|(Deuteronomy 8:7-8) For the LORD your God is bringing you into a good land--a land with streams and pools of water, with springs flowing in the valleys and hills; a land with wheat and barley, vines and fig trees, pomegranates, olive oil and honey;
This ancient land of plenty was renowned for its bounty of fruits and grains. Divine providence has been seen in the choice of this fruitful land as the Promised Land, the Holy Land, the Land of Israel. The essence of the Deuteronomic promise above has been encapsulated in the image of the Seven Species - wheat, barley, grape, fig, pomegranate, olive and date - which individually and as a unit have played a significant role in religious and cultural symbolism.
Of the Seven Species, wheat and barley are constantly referred to in the Bible as the "produce of the land". The grains are frequently linked with the grapevine and the olive tree in the divine gift of the inhabitants. Even depictions of the desolation of the country make reference to the Seven Species, as in the following:
(Joel 1:10-12)The fields are ruined, the ground is dried up; the grain is destroyed, the new wine is dried up, the oil fails. Despair, you farmers, wail, you vine growers; grieve for the wheat and the barley, because the harvest of the field is destroyed. The vine is dried up and the fig tree is withered; the pomegranate, the palm and the apple tree--all the trees of the field--are dried up. Surely the joy of mankind is withered away.
The Bible reflects the closeness of the people to its land. The three central festivals of the year, Peasch(Passover), Shavuoth(Pentecost) and Succoth(Tabernacles) interwove the two motifs which underscored the fusion of the ecological and religious elements: the fruitfulness of the Land of Israel and the history of its people. Pesach commemorates the bringing in of the winter barley harvest, the beginning of the wheat harvest and the exodus from Egypt; Shavuoth, the offering of the first grains of wheat and first-fruits of the land and the revelation of the Torah; Succoth, the final harvest of the year and the wanderings in the desert. Between Passover and Shavuoth(mid-April to mid-June), when the flowers of the olive, grape, pomegranate and date open and embryonic figs begin maturing, it is written:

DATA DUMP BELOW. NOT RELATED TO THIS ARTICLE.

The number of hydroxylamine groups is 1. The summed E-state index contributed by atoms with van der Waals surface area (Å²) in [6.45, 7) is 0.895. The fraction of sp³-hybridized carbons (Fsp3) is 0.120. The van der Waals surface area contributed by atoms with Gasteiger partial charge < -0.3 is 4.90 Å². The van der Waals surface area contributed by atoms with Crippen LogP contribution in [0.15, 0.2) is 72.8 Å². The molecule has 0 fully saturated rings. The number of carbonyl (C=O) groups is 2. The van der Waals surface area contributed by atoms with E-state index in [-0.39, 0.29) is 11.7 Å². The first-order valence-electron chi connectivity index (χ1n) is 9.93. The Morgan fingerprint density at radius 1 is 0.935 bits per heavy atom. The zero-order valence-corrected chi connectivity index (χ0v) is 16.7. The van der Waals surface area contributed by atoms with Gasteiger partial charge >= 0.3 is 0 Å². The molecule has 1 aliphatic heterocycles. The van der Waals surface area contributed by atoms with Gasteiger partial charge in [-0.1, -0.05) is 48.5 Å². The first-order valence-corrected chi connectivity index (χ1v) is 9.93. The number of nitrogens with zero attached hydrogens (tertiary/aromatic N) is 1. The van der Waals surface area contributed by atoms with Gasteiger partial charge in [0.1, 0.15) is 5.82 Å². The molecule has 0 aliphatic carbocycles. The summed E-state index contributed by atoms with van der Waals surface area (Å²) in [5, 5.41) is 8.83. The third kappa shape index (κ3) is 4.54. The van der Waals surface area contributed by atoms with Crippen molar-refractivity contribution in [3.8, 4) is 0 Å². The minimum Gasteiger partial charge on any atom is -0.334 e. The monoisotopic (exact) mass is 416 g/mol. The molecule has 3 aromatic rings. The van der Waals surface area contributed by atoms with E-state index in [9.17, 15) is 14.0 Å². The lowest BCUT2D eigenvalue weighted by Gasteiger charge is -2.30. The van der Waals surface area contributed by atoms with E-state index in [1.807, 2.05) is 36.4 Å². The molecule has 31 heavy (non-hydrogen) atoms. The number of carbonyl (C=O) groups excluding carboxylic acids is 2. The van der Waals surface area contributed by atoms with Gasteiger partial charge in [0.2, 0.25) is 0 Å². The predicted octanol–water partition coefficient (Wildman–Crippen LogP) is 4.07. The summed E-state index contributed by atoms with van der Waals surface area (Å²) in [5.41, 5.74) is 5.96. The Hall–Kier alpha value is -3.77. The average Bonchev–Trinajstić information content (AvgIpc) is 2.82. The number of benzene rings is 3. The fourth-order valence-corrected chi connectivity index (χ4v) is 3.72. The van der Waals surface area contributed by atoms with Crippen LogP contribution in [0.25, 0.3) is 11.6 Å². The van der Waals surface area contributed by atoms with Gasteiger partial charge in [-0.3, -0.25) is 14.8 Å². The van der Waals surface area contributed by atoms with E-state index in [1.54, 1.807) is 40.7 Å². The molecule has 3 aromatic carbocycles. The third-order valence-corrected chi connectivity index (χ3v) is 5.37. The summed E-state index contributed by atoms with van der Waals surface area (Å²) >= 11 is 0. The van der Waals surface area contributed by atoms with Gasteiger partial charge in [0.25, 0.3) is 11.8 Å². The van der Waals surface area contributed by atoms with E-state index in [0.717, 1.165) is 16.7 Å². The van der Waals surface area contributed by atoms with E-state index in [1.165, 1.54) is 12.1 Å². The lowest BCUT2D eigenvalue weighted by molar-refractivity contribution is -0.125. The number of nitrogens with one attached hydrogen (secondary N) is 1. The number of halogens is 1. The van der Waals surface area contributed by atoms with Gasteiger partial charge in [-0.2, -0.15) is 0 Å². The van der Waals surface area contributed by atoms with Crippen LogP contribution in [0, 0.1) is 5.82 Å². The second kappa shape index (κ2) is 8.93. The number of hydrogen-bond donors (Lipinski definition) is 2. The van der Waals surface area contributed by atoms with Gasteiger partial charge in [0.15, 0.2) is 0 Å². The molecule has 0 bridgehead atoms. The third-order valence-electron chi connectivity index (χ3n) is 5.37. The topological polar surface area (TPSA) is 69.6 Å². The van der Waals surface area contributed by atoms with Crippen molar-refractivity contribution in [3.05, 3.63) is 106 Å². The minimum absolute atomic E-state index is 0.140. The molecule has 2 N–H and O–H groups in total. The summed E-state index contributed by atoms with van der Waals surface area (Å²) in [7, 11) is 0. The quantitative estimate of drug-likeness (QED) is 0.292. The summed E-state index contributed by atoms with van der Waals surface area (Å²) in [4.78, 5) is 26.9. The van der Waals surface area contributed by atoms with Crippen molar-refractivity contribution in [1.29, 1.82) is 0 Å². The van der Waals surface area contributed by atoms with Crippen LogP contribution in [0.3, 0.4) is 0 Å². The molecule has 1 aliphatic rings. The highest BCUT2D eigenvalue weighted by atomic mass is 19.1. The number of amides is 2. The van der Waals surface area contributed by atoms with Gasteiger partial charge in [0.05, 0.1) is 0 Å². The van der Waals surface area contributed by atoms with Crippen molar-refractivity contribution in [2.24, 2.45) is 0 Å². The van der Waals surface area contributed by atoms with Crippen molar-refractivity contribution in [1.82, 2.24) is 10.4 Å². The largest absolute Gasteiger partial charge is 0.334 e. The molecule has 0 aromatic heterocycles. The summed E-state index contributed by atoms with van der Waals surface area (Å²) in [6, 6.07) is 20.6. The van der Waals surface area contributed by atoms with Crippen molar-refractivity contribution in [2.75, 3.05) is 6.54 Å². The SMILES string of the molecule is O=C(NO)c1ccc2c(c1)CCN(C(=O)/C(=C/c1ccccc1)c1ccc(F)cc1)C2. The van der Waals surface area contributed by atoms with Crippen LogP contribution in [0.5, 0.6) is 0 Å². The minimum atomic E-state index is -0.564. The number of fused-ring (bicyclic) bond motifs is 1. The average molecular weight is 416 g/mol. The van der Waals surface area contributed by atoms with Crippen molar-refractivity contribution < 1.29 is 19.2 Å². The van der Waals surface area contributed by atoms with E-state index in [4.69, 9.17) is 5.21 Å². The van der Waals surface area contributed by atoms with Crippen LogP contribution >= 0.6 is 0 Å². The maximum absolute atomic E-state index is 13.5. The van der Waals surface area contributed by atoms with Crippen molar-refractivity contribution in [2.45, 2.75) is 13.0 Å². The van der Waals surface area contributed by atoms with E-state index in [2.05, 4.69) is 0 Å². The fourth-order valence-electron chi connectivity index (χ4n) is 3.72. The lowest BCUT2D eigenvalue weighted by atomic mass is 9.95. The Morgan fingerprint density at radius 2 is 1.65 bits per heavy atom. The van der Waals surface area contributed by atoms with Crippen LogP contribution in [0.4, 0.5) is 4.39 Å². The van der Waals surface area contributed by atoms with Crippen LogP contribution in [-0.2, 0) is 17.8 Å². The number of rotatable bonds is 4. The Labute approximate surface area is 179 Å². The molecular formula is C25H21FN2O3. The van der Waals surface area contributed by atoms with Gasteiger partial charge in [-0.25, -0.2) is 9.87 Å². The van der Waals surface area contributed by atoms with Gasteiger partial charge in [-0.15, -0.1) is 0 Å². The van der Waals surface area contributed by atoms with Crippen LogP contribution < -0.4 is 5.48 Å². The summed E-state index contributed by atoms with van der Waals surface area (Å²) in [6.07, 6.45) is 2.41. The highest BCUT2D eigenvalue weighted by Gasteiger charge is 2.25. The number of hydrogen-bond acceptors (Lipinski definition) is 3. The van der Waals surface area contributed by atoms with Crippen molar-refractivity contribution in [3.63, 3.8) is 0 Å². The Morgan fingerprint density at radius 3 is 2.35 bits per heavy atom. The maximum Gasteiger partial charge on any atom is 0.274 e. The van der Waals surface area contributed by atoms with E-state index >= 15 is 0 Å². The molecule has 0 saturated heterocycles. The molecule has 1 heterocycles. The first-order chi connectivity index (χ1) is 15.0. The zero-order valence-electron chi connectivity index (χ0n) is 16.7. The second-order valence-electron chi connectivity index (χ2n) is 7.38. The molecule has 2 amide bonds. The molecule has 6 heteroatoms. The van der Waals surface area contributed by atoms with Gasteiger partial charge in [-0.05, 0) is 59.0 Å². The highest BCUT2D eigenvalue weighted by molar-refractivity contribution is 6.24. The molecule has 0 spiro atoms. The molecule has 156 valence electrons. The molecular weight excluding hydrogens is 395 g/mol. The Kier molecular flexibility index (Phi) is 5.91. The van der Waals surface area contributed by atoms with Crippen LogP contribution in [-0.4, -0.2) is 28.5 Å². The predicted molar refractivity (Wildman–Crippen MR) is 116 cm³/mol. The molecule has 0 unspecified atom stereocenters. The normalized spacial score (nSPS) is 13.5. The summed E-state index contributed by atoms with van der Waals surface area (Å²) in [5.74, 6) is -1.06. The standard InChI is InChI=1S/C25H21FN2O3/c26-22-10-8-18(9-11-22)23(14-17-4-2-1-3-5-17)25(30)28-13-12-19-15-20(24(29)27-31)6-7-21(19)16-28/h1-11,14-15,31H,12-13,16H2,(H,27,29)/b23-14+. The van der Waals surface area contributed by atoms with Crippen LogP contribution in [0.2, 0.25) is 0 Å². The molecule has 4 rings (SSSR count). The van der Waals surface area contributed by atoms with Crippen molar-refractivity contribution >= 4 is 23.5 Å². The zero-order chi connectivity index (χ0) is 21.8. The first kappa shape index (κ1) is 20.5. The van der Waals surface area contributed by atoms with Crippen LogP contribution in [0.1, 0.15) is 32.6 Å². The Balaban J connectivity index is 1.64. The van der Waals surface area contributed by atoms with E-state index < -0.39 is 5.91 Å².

(Song of Songs 2:11-13) See! The winter is past; the rains are over and gone. Flowers appear on the earth; the season of singing has come, the cooing of doves is heard in our land. The fig tree forms its early fruit; the blossoming vines spread their fragrance. Arise, come, my darling; my beautiful one, come with me.
On the holiday of Shavuoth, it is commanded: (Deuteronomy 26:1-2) When you have entered the land the LORD your God is giving you as an inheritance and have taken possession of it and settled in it, take some of the firstfruits of all that you produce from the soil of the land the LORD your God is giving you and put them in a basket. Then go to the place the LORD your God will choose as a dwelling for his Name.
The rabbis declared that: "One does not bring offerings of there first-fruits except from the Seven Species"(Mishnah, Bikkurim1,3). Tosefta Bikkurim2,8 describes in detail how the worshipper bore his offering in a basket, arranging layer upon layer of wheat, barley, olives, dates, pomegranates and figs, with clusters of grapes topping everything.
The calendar in ancient Israel revolved around the agronomic seasons which came to be named according to their agricultural activities. For instance, the biblical word kayitz(II Samuel 16:1-2; Jeremiah40:10, 12) which in modern Hebrew refers to 'summer', may specify summer fruits as a whole, but primarily signifies dried figs(cf. Isaiah16:9, Amos8:1-2). While the wheat harvest and the gathering of the first-fruits took place in the spring at Shavuoth, Succoth was the time when all the crops were quickly brought into the storehouse so as to prevent their spoiling in th winter rains. The grapes were ready to be made into wine, the olives pressed into oil and the dates made into honey. It has been suggested that the Seven Species are the outstanding representatives of the particular agricultural problems of the Land of Israel.
Fruit was of special importance in the biblical period because it could be stored in times of plenty to relieve hunger in times of want: figs, dates and grapes could be dired and oilves processed. Furthermore, these products were so abundant in the land that they were the basis of the export trade. According to Ezekiel27:17, "Judah and the Land of Israel were your merchants; dealing with you in wheat of Minnith and Pannag, honey, oil and balm"